These honest and rewarding conversations are enabled by experiencing the safe oasis of the mountain. “When you’re on the mountain you don’t have any responsibilities or anything else to worry about,” says Callum. “You can just focus on being present in the moment.
          In addition to providing youth with mountain adventures, Graham runs formal and informal bike repair and maintenance training. There he invests in not only teaching bike maintenance and problemsolving, but he also mentors youth, helping them prepare for adulthood — wherever their starting point is.
          “Graham is a great dude,” says Callum. “He is both a mentor and a friend. He is always there for you and willing to help or do whatever to support you.”

Furthest to closest: Callum, Liam and Graham riding in Delta Watershed Park


This December, 154 incredible people took to their backyards, decks and fields to sleep outside for one night to help vulnerable youth. That night was called YUnite Outside. Over 1,000 generous people supported these sleepers financially to collectively help homeless and vulnerable youth. On December 11th, sleepers joined us virtually to learn and to share their own stories. We are deeply grateful for this life-changing support. We hope to have many more people join us in 2021. It’s an incredible experience!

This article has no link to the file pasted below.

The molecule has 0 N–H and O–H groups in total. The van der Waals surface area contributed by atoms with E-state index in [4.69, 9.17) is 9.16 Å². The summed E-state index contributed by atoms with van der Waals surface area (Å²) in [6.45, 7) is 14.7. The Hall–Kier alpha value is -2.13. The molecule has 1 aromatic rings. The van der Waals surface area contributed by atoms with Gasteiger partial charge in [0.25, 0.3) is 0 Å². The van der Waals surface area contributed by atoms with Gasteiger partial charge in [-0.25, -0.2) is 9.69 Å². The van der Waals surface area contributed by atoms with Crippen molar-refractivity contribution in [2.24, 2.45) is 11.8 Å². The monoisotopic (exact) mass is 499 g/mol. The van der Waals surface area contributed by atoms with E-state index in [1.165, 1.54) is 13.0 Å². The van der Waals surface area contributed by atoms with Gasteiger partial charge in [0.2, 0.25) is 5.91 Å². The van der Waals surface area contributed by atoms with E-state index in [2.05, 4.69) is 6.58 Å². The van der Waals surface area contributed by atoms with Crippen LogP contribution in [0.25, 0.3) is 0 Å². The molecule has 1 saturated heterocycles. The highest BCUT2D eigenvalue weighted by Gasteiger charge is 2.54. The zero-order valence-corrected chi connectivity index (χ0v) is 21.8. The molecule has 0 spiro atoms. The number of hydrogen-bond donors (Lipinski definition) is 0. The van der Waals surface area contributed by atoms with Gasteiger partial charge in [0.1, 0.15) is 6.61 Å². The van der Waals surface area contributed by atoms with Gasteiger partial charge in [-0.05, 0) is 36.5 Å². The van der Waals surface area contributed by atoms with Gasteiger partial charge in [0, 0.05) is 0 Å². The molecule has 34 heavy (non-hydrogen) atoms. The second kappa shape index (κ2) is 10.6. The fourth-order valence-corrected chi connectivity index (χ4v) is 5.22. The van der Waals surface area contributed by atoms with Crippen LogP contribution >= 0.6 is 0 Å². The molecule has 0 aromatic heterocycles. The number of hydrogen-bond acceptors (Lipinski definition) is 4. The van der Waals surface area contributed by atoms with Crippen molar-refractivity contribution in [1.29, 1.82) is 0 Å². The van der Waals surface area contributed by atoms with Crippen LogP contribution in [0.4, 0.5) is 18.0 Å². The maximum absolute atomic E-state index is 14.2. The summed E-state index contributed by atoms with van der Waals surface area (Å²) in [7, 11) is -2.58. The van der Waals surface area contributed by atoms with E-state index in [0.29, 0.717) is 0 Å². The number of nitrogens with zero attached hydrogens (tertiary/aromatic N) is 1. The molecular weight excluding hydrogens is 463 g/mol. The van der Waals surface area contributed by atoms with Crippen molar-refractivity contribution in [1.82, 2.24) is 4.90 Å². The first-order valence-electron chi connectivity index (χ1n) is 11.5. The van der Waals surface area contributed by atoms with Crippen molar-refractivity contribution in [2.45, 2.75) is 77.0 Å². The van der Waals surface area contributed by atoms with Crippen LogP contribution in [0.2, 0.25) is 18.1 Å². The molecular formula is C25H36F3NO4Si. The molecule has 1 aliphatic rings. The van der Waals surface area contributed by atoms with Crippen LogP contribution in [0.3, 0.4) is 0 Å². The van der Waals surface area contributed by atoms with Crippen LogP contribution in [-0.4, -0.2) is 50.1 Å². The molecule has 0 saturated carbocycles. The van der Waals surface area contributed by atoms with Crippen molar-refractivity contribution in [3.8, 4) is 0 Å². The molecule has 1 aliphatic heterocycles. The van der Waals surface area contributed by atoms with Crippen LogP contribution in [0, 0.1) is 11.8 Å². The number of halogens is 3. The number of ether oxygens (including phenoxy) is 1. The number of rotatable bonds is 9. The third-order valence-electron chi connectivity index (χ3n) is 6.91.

An engaged and supportive company in Langley, Caliber Projects, stepped up this Christmas to provide gifts and supplies to some of our youth in the direst financial straits. Our kids and their guardians were overcome with joy and gratitude at this unexpected generosity and boost of encouragement. Thank you Caliber!


Twenty-twenty marked 75 years since Youth Unlimited’s inception (established as Youth For Christ). While we had initially hoped to celebrate in person in 2020, we instead launched a website with stories and photos from these last few eras to show how YU has been serving, supporting and loving youth for seven decades. God has been so good to us and our youth, and we are in awe of his transformational work. Check it out and celebrate with us. The site will continue to be updated: